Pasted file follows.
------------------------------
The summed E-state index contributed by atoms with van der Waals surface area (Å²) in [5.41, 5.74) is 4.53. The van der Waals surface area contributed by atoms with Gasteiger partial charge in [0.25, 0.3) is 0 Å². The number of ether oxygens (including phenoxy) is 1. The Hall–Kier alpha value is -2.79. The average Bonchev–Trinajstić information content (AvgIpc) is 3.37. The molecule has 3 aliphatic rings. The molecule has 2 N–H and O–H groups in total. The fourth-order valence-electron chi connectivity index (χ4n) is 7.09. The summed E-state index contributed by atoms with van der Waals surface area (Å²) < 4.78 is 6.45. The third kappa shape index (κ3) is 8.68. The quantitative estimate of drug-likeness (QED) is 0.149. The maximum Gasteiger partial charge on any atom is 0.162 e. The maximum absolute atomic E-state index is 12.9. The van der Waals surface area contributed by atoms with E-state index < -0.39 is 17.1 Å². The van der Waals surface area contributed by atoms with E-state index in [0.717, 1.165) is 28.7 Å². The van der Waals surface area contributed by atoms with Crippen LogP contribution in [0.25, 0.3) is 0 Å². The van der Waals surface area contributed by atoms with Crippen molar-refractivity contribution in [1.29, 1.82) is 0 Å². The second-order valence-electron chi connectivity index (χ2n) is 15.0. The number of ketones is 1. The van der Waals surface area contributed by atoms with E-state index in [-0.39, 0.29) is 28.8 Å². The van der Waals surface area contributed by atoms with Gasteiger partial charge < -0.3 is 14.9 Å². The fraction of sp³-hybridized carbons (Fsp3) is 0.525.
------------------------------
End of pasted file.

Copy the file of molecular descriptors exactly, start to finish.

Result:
The summed E-state index contributed by atoms with van der Waals surface area (Å²) in [5.41, 5.74) is 4.53. The van der Waals surface area contributed by atoms with Gasteiger partial charge in [0.25, 0.3) is 0 Å². The number of ether oxygens (including phenoxy) is 1. The Hall–Kier alpha value is -2.79. The average Bonchev–Trinajstić information content (AvgIpc) is 3.37. The molecule has 3 aliphatic rings. The molecule has 2 N–H and O–H groups in total. The fourth-order valence-electron chi connectivity index (χ4n) is 7.09. The summed E-state index contributed by atoms with van der Waals surface area (Å²) < 4.78 is 6.45. The third kappa shape index (κ3) is 8.68. The quantitative estimate of drug-likeness (QED) is 0.149. The maximum Gasteiger partial charge on any atom is 0.162 e. The maximum absolute atomic E-state index is 12.9. The van der Waals surface area contributed by atoms with E-state index < -0.39 is 17.1 Å². The van der Waals surface area contributed by atoms with E-state index in [0.717, 1.165) is 28.7 Å². The van der Waals surface area contributed by atoms with Crippen LogP contribution in [0.25, 0.3) is 0 Å². The van der Waals surface area contributed by atoms with Crippen molar-refractivity contribution in [1.29, 1.82) is 0 Å². The second-order valence-electron chi connectivity index (χ2n) is 15.0. The number of ketones is 1. The van der Waals surface area contributed by atoms with E-state index in [-0.39, 0.29) is 28.8 Å². The van der Waals surface area contributed by atoms with Gasteiger partial charge < -0.3 is 14.9 Å². The fraction of sp³-hybridized carbons (Fsp3) is 0.525.